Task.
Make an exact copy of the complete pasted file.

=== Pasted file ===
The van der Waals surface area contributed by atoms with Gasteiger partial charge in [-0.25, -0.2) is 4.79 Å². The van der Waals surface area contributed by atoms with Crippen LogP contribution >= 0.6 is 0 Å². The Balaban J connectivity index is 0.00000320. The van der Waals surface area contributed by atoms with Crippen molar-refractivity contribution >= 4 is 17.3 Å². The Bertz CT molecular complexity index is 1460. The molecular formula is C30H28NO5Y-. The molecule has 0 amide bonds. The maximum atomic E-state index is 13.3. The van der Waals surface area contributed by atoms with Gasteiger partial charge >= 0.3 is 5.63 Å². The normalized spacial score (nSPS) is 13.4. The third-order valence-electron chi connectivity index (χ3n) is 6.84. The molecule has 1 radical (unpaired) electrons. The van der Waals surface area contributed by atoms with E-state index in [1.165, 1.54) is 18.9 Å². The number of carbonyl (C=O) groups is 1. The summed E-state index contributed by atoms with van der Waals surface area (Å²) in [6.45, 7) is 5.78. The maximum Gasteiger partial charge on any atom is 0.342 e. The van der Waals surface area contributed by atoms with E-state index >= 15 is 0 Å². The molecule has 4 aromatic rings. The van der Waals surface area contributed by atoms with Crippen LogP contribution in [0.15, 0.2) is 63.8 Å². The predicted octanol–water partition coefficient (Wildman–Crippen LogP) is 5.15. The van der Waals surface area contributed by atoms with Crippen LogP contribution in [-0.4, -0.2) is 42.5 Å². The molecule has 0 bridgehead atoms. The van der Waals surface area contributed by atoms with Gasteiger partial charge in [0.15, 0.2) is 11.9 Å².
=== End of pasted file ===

The van der Waals surface area contributed by atoms with Gasteiger partial charge in [-0.25, -0.2) is 4.79 Å². The van der Waals surface area contributed by atoms with Crippen LogP contribution >= 0.6 is 0 Å². The Balaban J connectivity index is 0.00000320. The van der Waals surface area contributed by atoms with Crippen molar-refractivity contribution >= 4 is 17.3 Å². The Bertz CT molecular complexity index is 1460. The molecular formula is C30H28NO5Y-. The molecule has 0 amide bonds. The maximum atomic E-state index is 13.3. The van der Waals surface area contributed by atoms with Gasteiger partial charge >= 0.3 is 5.63 Å². The normalized spacial score (nSPS) is 13.4. The third-order valence-electron chi connectivity index (χ3n) is 6.84. The molecule has 1 radical (unpaired) electrons. The van der Waals surface area contributed by atoms with E-state index in [1.165, 1.54) is 18.9 Å². The number of carbonyl (C=O) groups is 1. The summed E-state index contributed by atoms with van der Waals surface area (Å²) in [6.45, 7) is 5.78. The maximum Gasteiger partial charge on any atom is 0.342 e. The van der Waals surface area contributed by atoms with E-state index >= 15 is 0 Å². The molecule has 4 aromatic rings. The van der Waals surface area contributed by atoms with Crippen LogP contribution in [0.15, 0.2) is 63.8 Å². The predicted octanol–water partition coefficient (Wildman–Crippen LogP) is 5.15. The van der Waals surface area contributed by atoms with Crippen LogP contribution in [-0.4, -0.2) is 42.5 Å². The molecule has 0 bridgehead atoms. The van der Waals surface area contributed by atoms with Gasteiger partial charge in [0.15, 0.2) is 11.9 Å².